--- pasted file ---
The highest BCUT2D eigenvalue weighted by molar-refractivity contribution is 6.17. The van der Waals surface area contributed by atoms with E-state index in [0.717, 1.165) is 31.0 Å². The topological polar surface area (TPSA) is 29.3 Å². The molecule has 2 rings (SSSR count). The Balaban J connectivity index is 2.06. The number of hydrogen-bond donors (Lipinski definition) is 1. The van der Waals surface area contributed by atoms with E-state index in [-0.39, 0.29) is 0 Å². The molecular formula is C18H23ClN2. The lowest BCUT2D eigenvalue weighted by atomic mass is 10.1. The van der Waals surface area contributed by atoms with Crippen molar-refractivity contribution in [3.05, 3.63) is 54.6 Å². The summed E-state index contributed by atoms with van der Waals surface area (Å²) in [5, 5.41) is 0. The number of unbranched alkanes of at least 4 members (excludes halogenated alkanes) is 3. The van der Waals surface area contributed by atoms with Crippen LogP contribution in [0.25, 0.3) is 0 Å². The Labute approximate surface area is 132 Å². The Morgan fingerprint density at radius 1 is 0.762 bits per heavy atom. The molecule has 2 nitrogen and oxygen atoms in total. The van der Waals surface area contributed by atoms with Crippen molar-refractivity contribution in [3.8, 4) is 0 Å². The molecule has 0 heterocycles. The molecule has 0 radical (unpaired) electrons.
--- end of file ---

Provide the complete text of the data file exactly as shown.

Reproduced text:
The highest BCUT2D eigenvalue weighted by molar-refractivity contribution is 6.17. The van der Waals surface area contributed by atoms with E-state index in [0.717, 1.165) is 31.0 Å². The topological polar surface area (TPSA) is 29.3 Å². The molecule has 2 rings (SSSR count). The Balaban J connectivity index is 2.06. The number of hydrogen-bond donors (Lipinski definition) is 1. The van der Waals surface area contributed by atoms with E-state index in [-0.39, 0.29) is 0 Å². The molecular formula is C18H23ClN2. The lowest BCUT2D eigenvalue weighted by atomic mass is 10.1. The van der Waals surface area contributed by atoms with Crippen molar-refractivity contribution in [3.05, 3.63) is 54.6 Å². The summed E-state index contributed by atoms with van der Waals surface area (Å²) in [5, 5.41) is 0. The number of unbranched alkanes of at least 4 members (excludes halogenated alkanes) is 3. The van der Waals surface area contributed by atoms with Crippen LogP contribution in [0.25, 0.3) is 0 Å². The Labute approximate surface area is 132 Å². The Morgan fingerprint density at radius 1 is 0.762 bits per heavy atom. The molecule has 2 nitrogen and oxygen atoms in total. The van der Waals surface area contributed by atoms with Crippen molar-refractivity contribution in [3.8, 4) is 0 Å². The molecule has 0 heterocycles. The molecule has 0 radical (unpaired) electrons.